The famous tactician and brains behind the Greek army. Odysseus is best known for his decade-long trip back home after the events of the Trojan War as told in The Odyssey, but he plays an integral part in The Iliad and other myths. In HECUBA Odysseus comes to fetch Polyxena for the sacrifice. The eloquent and persuasive Odysseus tries to persuade Hecuba not to take the loss of her daughter too much to heart. Hecuba, for her part, attempts to shame Odysseus into releasing her daughter, but he is unmoved.
Odysseus is played by Nicholas Cormier III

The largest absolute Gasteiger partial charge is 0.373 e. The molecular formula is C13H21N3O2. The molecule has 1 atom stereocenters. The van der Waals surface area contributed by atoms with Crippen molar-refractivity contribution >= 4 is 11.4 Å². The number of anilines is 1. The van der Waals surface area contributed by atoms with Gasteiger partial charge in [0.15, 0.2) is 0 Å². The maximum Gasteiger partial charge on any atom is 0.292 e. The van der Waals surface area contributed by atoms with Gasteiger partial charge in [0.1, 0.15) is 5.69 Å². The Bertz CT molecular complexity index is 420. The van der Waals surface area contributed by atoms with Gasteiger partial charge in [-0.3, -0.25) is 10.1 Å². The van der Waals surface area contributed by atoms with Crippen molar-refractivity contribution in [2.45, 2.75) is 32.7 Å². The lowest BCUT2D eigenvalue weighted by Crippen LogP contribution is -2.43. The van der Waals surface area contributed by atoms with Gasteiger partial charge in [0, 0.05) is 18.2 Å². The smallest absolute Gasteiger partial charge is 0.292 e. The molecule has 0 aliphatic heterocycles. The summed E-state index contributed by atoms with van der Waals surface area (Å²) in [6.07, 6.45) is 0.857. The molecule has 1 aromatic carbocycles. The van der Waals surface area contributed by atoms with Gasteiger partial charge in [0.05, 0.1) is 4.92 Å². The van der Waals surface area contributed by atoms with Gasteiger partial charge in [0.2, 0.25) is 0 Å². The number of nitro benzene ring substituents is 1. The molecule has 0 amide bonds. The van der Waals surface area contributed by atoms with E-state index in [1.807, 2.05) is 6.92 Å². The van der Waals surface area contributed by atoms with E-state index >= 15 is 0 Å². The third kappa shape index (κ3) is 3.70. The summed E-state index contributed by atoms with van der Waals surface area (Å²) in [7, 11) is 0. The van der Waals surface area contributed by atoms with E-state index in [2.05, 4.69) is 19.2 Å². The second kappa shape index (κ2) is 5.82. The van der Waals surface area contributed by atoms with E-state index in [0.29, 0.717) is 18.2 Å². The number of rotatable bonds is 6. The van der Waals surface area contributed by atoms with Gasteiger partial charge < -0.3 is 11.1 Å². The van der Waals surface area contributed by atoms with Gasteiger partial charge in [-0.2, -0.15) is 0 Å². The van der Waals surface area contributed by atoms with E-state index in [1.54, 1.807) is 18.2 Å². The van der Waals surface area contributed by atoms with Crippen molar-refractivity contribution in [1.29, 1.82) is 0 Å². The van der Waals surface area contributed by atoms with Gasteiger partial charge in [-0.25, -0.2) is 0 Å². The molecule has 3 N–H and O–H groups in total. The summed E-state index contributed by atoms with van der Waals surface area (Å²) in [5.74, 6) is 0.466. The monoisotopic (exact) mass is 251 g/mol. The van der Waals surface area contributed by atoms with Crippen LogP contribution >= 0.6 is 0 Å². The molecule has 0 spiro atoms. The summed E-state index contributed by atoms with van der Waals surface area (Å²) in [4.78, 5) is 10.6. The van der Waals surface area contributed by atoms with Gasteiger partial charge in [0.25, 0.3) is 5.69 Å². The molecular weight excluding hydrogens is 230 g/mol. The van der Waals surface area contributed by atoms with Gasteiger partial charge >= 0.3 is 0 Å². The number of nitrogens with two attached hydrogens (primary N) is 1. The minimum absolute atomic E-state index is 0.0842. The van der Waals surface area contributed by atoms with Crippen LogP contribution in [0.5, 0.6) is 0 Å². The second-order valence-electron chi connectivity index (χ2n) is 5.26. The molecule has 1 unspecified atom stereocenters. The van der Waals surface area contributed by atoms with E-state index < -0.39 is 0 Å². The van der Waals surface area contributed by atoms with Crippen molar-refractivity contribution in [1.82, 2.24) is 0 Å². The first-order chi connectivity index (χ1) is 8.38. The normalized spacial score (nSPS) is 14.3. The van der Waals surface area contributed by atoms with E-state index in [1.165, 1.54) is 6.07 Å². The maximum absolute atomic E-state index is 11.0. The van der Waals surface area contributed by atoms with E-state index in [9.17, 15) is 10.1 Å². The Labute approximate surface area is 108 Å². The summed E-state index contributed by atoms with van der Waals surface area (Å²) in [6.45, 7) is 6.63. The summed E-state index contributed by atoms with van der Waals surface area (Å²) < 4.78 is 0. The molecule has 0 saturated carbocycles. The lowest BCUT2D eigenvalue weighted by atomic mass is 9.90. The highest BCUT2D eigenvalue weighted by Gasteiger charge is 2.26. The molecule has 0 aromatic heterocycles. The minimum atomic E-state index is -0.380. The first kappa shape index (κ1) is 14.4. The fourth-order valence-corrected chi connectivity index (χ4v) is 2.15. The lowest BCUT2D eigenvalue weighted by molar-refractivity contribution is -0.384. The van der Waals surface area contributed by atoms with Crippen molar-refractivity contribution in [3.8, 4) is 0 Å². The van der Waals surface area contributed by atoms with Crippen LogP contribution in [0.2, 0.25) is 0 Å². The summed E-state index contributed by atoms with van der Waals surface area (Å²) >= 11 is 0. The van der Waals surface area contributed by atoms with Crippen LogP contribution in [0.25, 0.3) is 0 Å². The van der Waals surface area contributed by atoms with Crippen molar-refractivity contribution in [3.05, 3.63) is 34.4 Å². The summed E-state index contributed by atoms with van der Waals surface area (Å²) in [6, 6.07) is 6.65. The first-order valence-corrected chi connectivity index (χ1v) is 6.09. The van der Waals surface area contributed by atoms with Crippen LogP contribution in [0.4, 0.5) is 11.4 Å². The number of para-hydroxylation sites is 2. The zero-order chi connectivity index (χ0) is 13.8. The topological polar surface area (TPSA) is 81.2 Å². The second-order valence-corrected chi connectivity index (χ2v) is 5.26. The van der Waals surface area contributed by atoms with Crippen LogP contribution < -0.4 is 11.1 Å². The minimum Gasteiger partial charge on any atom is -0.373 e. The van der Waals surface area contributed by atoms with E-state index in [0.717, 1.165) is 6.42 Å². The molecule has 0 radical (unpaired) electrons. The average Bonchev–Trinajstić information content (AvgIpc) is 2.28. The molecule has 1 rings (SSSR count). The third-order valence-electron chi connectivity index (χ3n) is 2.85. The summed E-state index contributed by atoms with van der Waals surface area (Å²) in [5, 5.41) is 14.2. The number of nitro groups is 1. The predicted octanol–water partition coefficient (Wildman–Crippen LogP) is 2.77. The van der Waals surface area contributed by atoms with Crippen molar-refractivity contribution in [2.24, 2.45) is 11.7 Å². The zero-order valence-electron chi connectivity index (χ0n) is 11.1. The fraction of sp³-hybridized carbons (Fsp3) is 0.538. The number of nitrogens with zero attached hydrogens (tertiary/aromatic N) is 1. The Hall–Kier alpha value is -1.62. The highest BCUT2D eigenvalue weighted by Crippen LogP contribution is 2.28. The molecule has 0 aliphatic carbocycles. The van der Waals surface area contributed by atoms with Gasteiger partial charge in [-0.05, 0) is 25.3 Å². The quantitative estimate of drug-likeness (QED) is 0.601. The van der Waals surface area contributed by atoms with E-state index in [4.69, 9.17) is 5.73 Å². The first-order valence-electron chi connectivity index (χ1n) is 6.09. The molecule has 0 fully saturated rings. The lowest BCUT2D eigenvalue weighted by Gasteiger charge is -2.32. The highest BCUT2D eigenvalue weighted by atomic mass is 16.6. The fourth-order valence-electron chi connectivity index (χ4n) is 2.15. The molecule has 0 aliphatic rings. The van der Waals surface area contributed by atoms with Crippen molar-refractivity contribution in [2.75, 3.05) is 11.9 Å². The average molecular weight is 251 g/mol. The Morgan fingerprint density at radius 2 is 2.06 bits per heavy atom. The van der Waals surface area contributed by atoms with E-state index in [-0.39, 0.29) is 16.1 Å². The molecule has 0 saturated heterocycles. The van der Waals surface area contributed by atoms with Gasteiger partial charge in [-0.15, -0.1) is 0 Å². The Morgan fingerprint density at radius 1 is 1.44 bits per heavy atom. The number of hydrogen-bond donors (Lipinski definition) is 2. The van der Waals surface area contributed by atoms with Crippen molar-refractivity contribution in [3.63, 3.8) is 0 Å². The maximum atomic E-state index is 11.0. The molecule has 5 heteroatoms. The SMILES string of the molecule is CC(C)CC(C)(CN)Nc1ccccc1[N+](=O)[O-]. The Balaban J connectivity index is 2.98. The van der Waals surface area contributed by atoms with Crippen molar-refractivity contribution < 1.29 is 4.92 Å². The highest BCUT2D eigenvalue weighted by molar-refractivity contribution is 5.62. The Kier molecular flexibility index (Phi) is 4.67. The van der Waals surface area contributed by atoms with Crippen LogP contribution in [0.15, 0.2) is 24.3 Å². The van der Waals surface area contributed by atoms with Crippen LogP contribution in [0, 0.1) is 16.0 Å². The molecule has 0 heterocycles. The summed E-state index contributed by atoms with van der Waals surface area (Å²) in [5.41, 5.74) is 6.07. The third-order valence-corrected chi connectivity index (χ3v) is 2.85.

Nicholas Cormier III is a veteran of the United States Air Force. Spent several years as an Air Traffic Controller. Graduated from the University of Texas at Arlington. Studied Art with a concentration in Film and a minor in Theatre. Holds a Masters Degree in Business Administration from Texas State University. Actor. Writer. Director. Nicholas owns Runner Films, a film and video production company. Volunteers for Veteran-centric service organizations. Regularly advocates for mentally ill veterans, including those with substance abuse issues—living on the streets of Los Angeles. Nicholas is the Homelessness Liaison on the Community Veterans Engagement Board and serves on the Veterans Patient Advocacy Council for the GLA VA in Brentwood, CA. USC Warrior Bard and longtime member of the renowned UCLA Wordcommandos Creative Writing Workshop for Veterans. Nicholas' flash fiction and short stories were accepted for publication by MAYDAY Magazine, Lolwe Magazine , LEON Literary Review, Black And..., As You Were, Jupiter Review, and the Good Life Review.